The first morning waking up on the boat set the tone for the rest of the vacation. Four of us woke early to have coffee and breakfast and prep the boat for an early departure, and three of us slept. We put the sails up for awhile, but there was little to no wind. We passed by Aegina and some large rocks to enter into the harbor near Poros. We saw our first and only flying fish
We took some time to anchor in a cove by ourselves, don our wet suits and do a bit of swimming. We saw a few fish but not a lot. Lots of old moorings and nets. Sea urchins were everywhere on the shores.
Pulling into Poros it was impossible not to be overwhelmed by how beautiful the city was. It was as if the city rose up out of the sea on the mountain and we were moored at the base of it.
We had our first attempt at med mooring. After picking up a tire on the first try we got ourselves settled in. We did a short hike up to the clock tower and explored some old churches.
We began to see why Greece is known for its cats.
Me and Fred took off to get some good night time shots, while everyone else settled in at the one cafe with wifi.
A “last minute” birthday invite from a friend led us on an adventure chartering a 42ft Fountaine Pajot Cat in Greece this fall. Last minute for me is only have three months to plan provisions, anchorages, and our sail plans.
We stressed over the plans for the entire three months, but in the end picked a fairly well-traveled path around the Saronic Gulf just west of Athens.
I used the same method as my last trip to plan the provisions. You can read those details here. The only difference this time was that everything was in KG and G and so it took a bit more math on my part. We sent the list off to a provisioning company this time instead of doing the shopping ourselves, and had the supplies delivered to the boat.
We got in early to the marina Saturday, but the food arrived late. The charter manager sat us down to sign paperwork and pay all of the remaining money owed. He explained to us that there would be a $3600 deposit paid, and if there was any damage at all to the boat that we would be out the cost of repairs or all of that money if the repair was higher than their insurance deductible. We could however pay $300 up front to have the insurance put into our name, and we would then be covered for damages. After much debate we decided to go ahead and pay for the insurance money. It was worth it to not have to worry throughout the week.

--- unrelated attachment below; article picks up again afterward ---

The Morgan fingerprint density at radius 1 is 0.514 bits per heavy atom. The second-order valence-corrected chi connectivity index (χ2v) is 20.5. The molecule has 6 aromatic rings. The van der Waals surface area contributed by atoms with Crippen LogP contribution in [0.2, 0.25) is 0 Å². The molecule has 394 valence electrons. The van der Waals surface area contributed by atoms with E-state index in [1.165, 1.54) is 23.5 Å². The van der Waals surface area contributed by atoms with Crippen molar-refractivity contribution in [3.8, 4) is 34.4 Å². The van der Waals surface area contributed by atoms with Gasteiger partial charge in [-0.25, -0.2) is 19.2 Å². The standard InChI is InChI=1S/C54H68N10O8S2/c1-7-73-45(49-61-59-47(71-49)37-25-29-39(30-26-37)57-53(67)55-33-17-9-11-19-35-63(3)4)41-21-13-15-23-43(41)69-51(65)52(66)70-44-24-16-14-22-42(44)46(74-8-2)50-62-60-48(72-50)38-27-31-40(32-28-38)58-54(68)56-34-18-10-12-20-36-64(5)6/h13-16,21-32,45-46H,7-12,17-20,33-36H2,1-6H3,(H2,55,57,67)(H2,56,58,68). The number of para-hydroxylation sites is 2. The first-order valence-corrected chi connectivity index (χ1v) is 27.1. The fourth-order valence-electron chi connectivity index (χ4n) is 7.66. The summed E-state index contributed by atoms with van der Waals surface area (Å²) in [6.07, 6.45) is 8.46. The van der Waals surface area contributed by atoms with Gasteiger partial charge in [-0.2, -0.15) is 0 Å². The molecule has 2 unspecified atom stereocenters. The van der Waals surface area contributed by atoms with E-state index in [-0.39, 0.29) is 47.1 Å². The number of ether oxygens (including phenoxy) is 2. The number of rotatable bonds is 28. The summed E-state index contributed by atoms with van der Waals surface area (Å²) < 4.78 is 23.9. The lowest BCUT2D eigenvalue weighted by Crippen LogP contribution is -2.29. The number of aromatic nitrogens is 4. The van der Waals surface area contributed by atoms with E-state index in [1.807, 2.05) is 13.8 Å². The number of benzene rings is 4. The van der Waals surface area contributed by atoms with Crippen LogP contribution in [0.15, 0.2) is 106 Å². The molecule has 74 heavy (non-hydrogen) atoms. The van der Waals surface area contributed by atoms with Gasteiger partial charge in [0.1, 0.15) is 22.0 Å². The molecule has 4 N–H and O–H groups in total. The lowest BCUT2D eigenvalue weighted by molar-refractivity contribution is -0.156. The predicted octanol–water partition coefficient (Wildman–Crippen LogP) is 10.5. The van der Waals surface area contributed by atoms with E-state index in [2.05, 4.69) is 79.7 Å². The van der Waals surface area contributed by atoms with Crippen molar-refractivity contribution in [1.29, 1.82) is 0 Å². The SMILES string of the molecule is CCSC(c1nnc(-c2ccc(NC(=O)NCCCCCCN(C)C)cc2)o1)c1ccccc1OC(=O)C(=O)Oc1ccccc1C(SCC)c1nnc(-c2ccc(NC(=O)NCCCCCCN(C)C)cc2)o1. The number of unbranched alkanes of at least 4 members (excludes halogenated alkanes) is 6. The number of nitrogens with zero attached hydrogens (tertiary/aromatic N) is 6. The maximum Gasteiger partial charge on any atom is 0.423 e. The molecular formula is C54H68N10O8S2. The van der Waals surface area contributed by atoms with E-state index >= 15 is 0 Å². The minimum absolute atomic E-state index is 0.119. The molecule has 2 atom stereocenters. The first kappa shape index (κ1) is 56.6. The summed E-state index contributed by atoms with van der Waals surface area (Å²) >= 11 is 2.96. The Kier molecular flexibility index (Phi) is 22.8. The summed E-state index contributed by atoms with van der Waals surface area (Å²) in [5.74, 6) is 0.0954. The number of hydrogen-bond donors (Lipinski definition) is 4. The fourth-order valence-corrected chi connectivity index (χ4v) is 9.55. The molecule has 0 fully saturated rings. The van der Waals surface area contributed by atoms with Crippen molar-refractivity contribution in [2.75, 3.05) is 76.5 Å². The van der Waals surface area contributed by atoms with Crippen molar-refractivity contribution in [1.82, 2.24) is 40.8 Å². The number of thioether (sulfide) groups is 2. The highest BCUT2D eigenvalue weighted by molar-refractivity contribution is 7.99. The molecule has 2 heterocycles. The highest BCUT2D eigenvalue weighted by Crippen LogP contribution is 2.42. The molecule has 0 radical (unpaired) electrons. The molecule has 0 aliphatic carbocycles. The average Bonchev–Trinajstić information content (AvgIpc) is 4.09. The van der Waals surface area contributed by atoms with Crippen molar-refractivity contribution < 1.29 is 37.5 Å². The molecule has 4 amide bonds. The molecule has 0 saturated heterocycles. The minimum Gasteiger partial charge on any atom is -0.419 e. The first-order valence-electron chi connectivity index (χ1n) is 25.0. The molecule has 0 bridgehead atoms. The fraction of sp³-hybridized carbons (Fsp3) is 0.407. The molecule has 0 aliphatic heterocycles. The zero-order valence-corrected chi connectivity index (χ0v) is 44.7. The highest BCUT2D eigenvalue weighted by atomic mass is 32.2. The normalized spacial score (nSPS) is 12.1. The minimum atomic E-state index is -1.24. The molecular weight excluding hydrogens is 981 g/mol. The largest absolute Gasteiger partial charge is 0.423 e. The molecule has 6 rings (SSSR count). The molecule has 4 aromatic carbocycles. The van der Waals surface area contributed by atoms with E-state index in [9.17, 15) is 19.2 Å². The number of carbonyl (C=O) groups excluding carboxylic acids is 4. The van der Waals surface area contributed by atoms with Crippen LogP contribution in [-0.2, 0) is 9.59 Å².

The marina was a busy place. The docks were just big enough for cars to drive down, and they did. They drove full speed, forwards and in reverse.
After loading the provisions and signing paperwork it was too late to head out. We opened up a few cans of Mythos and headed over to a local place that our captain recommended. He helped us to order a hearty Greek style group meal that ended up being enough food for three days.
We all went to bed excited to start our adventure on the open ocean in the morning.
It was about a year ago I met Thomas Folk in person in a Home Depot parking lot. It was during a Saturday evening car show, but neither of us had our Mercury Cougar’s at the event.
When you invest the time and effort into a classic car, you want to talk about it, and it only took about a week before Mary was completely tired of hearing about problems with pulley alignment and my hypotheses as to why the dash lights weren’t working.
Tom and I talked cars and discussed the potential for creating a local club. He stepped up and did the networking with the Cougar Club of America and tracked down other Cougar owners in the area. I put together a logo and a Facebook page, and in December 2018, we had our first meeting of the Southeast Texas Cats.
Our December meeting will mark the one year anniversary, and while our event attendance isn’t breaking any records, I think it’s pretty remarkable that a free organization run by enthusiasts has made it an entire year.
The November event was a cruise I suggested in the Clear Lake area that started at the Seabrook Waffle Company and ended at the Lone Star Flight Museum. Apparently I wasn’t the only person who thought the Seabrook Waffle Company was a great spot for a Saturday morning car meet because the local Volkswagen club was there as well.
We had a nice drive down Nasa Road 1, then up Space Center Parkway around to State Highway 3 to end at the Lone Star Flight Museum, which was having some nice activities in conjunction with Memorial Day.
Here’s a quick video recap of the cruise, and if you’re in the Houston area and want to know more about classic Mercury Cougars, stop by one of our upcoming meetings.